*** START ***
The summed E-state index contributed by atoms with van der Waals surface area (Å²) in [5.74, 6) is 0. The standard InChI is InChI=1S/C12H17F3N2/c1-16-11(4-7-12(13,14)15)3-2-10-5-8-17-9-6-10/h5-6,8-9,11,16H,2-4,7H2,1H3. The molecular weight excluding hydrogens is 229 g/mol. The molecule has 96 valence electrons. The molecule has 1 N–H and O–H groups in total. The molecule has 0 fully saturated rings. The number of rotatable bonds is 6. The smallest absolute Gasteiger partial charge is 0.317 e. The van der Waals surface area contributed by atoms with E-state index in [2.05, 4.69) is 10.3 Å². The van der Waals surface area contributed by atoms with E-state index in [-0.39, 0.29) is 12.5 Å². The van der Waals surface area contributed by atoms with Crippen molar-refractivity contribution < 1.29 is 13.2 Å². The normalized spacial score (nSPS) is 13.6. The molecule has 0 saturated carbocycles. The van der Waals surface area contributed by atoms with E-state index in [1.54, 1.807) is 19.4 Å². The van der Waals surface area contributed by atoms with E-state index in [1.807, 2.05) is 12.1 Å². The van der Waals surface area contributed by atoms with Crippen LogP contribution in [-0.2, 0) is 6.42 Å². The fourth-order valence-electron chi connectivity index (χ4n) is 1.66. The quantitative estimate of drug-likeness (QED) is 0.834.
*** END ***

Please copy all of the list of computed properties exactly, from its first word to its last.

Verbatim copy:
The summed E-state index contributed by atoms with van der Waals surface area (Å²) in [5.74, 6) is 0. The standard InChI is InChI=1S/C12H17F3N2/c1-16-11(4-7-12(13,14)15)3-2-10-5-8-17-9-6-10/h5-6,8-9,11,16H,2-4,7H2,1H3. The molecular weight excluding hydrogens is 229 g/mol. The molecule has 96 valence electrons. The molecule has 1 N–H and O–H groups in total. The molecule has 0 fully saturated rings. The number of rotatable bonds is 6. The smallest absolute Gasteiger partial charge is 0.317 e. The van der Waals surface area contributed by atoms with E-state index in [2.05, 4.69) is 10.3 Å². The van der Waals surface area contributed by atoms with E-state index in [-0.39, 0.29) is 12.5 Å². The van der Waals surface area contributed by atoms with Crippen molar-refractivity contribution < 1.29 is 13.2 Å². The normalized spacial score (nSPS) is 13.6. The molecule has 0 saturated carbocycles. The van der Waals surface area contributed by atoms with E-state index in [1.54, 1.807) is 19.4 Å². The van der Waals surface area contributed by atoms with E-state index in [1.807, 2.05) is 12.1 Å². The van der Waals surface area contributed by atoms with Crippen LogP contribution in [-0.2, 0) is 6.42 Å². The fourth-order valence-electron chi connectivity index (χ4n) is 1.66. The quantitative estimate of drug-likeness (QED) is 0.834.